Mitt and Ann Romney took steps to pay more in taxes than he had to last year, despite the Republican nominee's previous statements suggesting he abhors the idea of paying more taxes than required.
According to an announcement by the campaign Friday, the Romneys could have had a lower tax rate than 14.1% in 2011 if they had claimed more of their charitable deductions--an amount that equaled 30% of their income. Romney made $13.7 million mostly off of investment income last year.
However, the Romneys only claimed 16% in charitable deductions, thus keeping their income tax rate higher, in order "to conform" to Romney's previous comments about his tax rate, the statement read Friday.
Speaking with reporters in South Carolina last month, Romney said he had never paid less than 13% over the last decade. While he had released an estimate for 2011 at the time, he did not release the completed return until Friday. The document showed he in fact paid 14.1% last year.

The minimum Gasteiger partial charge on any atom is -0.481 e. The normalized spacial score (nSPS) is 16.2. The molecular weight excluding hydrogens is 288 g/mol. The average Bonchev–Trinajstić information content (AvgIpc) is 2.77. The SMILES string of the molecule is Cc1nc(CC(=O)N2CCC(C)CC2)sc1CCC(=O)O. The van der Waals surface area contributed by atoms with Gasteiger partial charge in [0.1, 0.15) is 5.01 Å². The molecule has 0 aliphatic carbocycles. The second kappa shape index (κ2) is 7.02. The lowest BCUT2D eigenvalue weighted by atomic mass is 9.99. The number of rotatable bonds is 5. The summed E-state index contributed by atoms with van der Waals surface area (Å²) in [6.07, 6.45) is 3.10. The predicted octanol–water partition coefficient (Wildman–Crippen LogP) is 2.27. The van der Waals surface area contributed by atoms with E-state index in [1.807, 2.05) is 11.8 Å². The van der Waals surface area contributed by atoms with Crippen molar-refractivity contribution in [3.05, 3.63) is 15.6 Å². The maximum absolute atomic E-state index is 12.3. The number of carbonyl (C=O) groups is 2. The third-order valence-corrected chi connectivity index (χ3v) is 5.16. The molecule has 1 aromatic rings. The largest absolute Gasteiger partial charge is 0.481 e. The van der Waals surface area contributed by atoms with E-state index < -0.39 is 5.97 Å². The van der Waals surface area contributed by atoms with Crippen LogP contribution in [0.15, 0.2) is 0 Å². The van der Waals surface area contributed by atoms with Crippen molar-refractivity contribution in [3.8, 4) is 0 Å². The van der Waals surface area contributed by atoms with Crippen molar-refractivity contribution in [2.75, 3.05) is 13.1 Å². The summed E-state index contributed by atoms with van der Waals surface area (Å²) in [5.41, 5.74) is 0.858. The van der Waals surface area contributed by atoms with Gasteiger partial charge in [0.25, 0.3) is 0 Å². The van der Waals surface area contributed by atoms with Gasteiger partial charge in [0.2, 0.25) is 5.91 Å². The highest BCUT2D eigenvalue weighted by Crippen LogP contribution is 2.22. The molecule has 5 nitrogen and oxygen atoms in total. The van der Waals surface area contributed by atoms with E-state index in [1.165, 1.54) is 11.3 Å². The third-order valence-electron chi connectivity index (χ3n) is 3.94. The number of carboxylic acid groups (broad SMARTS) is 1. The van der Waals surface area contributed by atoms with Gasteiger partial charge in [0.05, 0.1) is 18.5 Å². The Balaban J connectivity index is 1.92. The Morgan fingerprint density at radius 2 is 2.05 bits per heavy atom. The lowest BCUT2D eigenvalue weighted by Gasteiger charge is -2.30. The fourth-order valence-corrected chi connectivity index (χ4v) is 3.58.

The Republican presidential nominee has faced intense criticism from Democrats and some Republicans who have called on Romney to release more than his 2011 and 2010 returns. Releasing the documents, they argued, would answer questions about the candidate's offshore accounts and tax history.
His move to limit his charitable deduction-and keep a higher rate of taxes-last year, however, seems to butt heads with statements the former Massachusetts governor has made regarding taxes.
"I don't pay more than are legally due and frankly if I had paid more than are legally due, I don't think I'd be qualified to become president," Romney told ABC News in July. "I'd think people would want me to follow the law and pay only what the tax code requires."
Earlier in the year, at a Republican primary debate in Tampa, Romney made a similar remark, criticizing the notion of paying more than owed.
"I pay all the taxes that are legally required and not a dollar more," Romney said, one day before he released his 2010 return. "I don't think you want someone as the candidate for president who pays more taxes than he owes."
To be fair, Romney did pay what he "legally owed" last year; he just kept his legal requirement lower than what it could have been.
Romney's campaign responded to the discrepancy, saying the candidate wanted to be "consistent" with his August comment.
"Gov. Romney has been clear that no American need pay more than he or she owes under the law. At the same time, he was in the unique position of having made a commitment to the public that his tax rate would be above 13%. He directed his preparers to ensure that he is consistent with that statement," a campaign official said in a statement.